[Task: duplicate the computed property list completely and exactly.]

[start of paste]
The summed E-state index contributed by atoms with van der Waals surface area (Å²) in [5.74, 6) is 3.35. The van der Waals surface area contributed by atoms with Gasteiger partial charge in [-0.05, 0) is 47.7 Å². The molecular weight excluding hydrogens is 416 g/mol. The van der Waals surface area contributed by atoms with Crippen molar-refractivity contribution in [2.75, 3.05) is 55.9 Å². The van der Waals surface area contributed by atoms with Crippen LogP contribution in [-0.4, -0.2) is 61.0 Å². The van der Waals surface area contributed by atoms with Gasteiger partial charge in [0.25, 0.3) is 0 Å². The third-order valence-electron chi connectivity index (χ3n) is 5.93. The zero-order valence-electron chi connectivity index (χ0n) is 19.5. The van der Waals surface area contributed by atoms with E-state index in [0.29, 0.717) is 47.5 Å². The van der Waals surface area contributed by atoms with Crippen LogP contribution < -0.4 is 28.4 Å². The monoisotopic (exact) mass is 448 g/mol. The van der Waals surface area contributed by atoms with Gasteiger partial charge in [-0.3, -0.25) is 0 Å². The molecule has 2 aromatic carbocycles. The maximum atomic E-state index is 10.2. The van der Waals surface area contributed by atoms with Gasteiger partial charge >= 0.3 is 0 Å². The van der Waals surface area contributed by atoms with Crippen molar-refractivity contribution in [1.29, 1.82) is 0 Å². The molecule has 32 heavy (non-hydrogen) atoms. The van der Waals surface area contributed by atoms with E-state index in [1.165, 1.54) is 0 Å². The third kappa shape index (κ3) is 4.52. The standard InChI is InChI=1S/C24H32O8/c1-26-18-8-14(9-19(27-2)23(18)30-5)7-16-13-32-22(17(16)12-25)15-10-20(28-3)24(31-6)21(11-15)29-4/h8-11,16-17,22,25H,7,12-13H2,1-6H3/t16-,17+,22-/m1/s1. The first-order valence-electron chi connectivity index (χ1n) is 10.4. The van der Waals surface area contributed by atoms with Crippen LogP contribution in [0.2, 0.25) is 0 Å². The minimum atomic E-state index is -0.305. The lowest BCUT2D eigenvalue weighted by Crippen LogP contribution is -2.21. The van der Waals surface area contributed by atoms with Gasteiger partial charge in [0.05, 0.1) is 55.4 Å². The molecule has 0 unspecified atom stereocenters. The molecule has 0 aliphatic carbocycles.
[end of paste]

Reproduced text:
The summed E-state index contributed by atoms with van der Waals surface area (Å²) in [5.74, 6) is 3.35. The van der Waals surface area contributed by atoms with Gasteiger partial charge in [-0.05, 0) is 47.7 Å². The molecular weight excluding hydrogens is 416 g/mol. The van der Waals surface area contributed by atoms with Crippen molar-refractivity contribution in [2.75, 3.05) is 55.9 Å². The van der Waals surface area contributed by atoms with Crippen LogP contribution in [-0.4, -0.2) is 61.0 Å². The van der Waals surface area contributed by atoms with Gasteiger partial charge in [0.25, 0.3) is 0 Å². The third-order valence-electron chi connectivity index (χ3n) is 5.93. The zero-order valence-electron chi connectivity index (χ0n) is 19.5. The van der Waals surface area contributed by atoms with E-state index in [0.29, 0.717) is 47.5 Å². The van der Waals surface area contributed by atoms with Crippen LogP contribution < -0.4 is 28.4 Å². The monoisotopic (exact) mass is 448 g/mol. The van der Waals surface area contributed by atoms with Gasteiger partial charge in [-0.3, -0.25) is 0 Å². The molecule has 2 aromatic carbocycles. The maximum atomic E-state index is 10.2. The van der Waals surface area contributed by atoms with Gasteiger partial charge >= 0.3 is 0 Å². The van der Waals surface area contributed by atoms with Crippen molar-refractivity contribution in [1.29, 1.82) is 0 Å². The molecule has 32 heavy (non-hydrogen) atoms. The van der Waals surface area contributed by atoms with E-state index in [1.165, 1.54) is 0 Å². The third kappa shape index (κ3) is 4.52. The standard InChI is InChI=1S/C24H32O8/c1-26-18-8-14(9-19(27-2)23(18)30-5)7-16-13-32-22(17(16)12-25)15-10-20(28-3)24(31-6)21(11-15)29-4/h8-11,16-17,22,25H,7,12-13H2,1-6H3/t16-,17+,22-/m1/s1. The first-order valence-electron chi connectivity index (χ1n) is 10.4. The van der Waals surface area contributed by atoms with Crippen LogP contribution in [0.2, 0.25) is 0 Å². The minimum atomic E-state index is -0.305. The lowest BCUT2D eigenvalue weighted by Crippen LogP contribution is -2.21. The van der Waals surface area contributed by atoms with Gasteiger partial charge in [0.05, 0.1) is 55.4 Å². The molecule has 0 unspecified atom stereocenters. The molecule has 0 aliphatic carbocycles.